This is a nice spot for sunbathing or meditation. I enjoyed stretching out on the cool, hard rock and staring at birds soaring on the breeze and listening to the waves crashing below. It also afforded a great view of the construction area, and during work hours, I would watch the bulldozers launch truck-size boulders on a long bouncing trek down the hillside (they seemed to be moving in slow motion), ending in a titanic, silent splash in the cold water.
The weather for this holiday visit was sunny with a nice sea breeze and a temp in the mid-50s. From the snake’s head, I spent a good amount of time working my way down to the rocks at the water’s edge…
…and then moving back up another section of the cliffs; rinse, repeat. Not technical climbing by any means, just scrambling, but the faces were fairly steep and demanded careful navigation.
The crown jewel of the area is a tiny, beautiful crescent of a beach and a cove (bottom center of map) located where Lone Tree Creek empties into the Pacific.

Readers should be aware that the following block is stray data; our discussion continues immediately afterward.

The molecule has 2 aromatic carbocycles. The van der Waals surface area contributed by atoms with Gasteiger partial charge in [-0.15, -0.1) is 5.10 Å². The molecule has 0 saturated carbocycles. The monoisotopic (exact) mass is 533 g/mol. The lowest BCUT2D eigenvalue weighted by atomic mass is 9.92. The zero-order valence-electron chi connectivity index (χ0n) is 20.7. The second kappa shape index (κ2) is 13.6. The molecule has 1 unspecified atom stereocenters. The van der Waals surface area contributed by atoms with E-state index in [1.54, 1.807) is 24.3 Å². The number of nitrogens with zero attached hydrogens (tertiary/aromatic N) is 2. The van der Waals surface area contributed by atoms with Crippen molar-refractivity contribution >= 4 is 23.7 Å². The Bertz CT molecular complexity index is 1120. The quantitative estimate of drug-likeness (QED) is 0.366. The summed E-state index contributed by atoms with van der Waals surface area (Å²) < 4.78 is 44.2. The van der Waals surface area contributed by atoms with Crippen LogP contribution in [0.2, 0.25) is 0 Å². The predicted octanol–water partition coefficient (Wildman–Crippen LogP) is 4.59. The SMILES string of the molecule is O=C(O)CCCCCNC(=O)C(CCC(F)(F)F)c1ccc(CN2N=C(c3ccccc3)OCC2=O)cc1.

The “trail” to reach this wonderful stretch of sand is a precipitous little adventure clogged with large rocks, scrub and poison oak and it begins right at that “1” symbol on the map.
Due in no small part to the lack of a proper trail to this beach, I never saw any other people there during my many visits. It really is a fantastic spot to have all to yourself and it was always part of my itinerary when I’d leave my apartment on Carl Street and drive to the coast.